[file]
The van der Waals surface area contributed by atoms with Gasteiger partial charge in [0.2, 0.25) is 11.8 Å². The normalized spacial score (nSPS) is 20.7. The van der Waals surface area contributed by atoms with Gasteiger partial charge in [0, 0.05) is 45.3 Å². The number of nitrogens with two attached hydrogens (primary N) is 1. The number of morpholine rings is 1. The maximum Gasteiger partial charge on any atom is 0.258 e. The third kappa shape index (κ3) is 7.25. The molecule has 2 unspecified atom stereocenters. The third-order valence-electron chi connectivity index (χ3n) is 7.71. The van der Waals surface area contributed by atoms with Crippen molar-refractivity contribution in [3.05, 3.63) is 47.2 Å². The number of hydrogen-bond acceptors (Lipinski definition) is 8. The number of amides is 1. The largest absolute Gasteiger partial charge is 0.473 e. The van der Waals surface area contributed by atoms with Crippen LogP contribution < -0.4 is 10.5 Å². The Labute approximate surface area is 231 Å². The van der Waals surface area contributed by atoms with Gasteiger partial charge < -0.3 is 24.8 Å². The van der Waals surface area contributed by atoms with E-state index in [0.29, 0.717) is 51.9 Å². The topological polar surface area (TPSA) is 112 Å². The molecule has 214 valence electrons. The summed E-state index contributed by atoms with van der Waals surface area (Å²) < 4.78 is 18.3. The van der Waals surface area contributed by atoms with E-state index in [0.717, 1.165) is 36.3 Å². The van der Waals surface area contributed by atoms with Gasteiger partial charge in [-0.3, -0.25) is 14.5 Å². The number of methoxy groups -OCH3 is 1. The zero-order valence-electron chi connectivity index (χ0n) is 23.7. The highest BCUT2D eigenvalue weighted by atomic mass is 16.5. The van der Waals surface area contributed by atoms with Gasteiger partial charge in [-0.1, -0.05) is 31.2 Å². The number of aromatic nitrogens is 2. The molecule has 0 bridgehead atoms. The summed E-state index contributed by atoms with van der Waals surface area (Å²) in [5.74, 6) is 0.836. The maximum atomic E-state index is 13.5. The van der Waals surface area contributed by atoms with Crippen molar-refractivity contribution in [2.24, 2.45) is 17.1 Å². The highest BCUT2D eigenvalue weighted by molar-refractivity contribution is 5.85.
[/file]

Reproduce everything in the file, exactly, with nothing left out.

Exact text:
The van der Waals surface area contributed by atoms with Gasteiger partial charge in [0.2, 0.25) is 11.8 Å². The normalized spacial score (nSPS) is 20.7. The van der Waals surface area contributed by atoms with Gasteiger partial charge in [0, 0.05) is 45.3 Å². The number of nitrogens with two attached hydrogens (primary N) is 1. The number of morpholine rings is 1. The maximum Gasteiger partial charge on any atom is 0.258 e. The third kappa shape index (κ3) is 7.25. The molecule has 2 unspecified atom stereocenters. The third-order valence-electron chi connectivity index (χ3n) is 7.71. The van der Waals surface area contributed by atoms with Crippen molar-refractivity contribution in [3.05, 3.63) is 47.2 Å². The number of hydrogen-bond acceptors (Lipinski definition) is 8. The number of amides is 1. The largest absolute Gasteiger partial charge is 0.473 e. The van der Waals surface area contributed by atoms with Crippen LogP contribution < -0.4 is 10.5 Å². The Labute approximate surface area is 231 Å². The van der Waals surface area contributed by atoms with Gasteiger partial charge < -0.3 is 24.8 Å². The van der Waals surface area contributed by atoms with E-state index in [0.29, 0.717) is 51.9 Å². The topological polar surface area (TPSA) is 112 Å². The molecule has 214 valence electrons. The summed E-state index contributed by atoms with van der Waals surface area (Å²) < 4.78 is 18.3. The van der Waals surface area contributed by atoms with E-state index in [0.717, 1.165) is 36.3 Å². The van der Waals surface area contributed by atoms with Gasteiger partial charge in [-0.3, -0.25) is 14.5 Å². The number of methoxy groups -OCH3 is 1. The zero-order valence-electron chi connectivity index (χ0n) is 23.7. The highest BCUT2D eigenvalue weighted by atomic mass is 16.5. The van der Waals surface area contributed by atoms with Gasteiger partial charge in [-0.1, -0.05) is 31.2 Å². The number of aromatic nitrogens is 2. The molecule has 0 bridgehead atoms. The summed E-state index contributed by atoms with van der Waals surface area (Å²) in [5.74, 6) is 0.836. The maximum atomic E-state index is 13.5. The van der Waals surface area contributed by atoms with Crippen molar-refractivity contribution in [2.24, 2.45) is 17.1 Å². The highest BCUT2D eigenvalue weighted by molar-refractivity contribution is 5.85.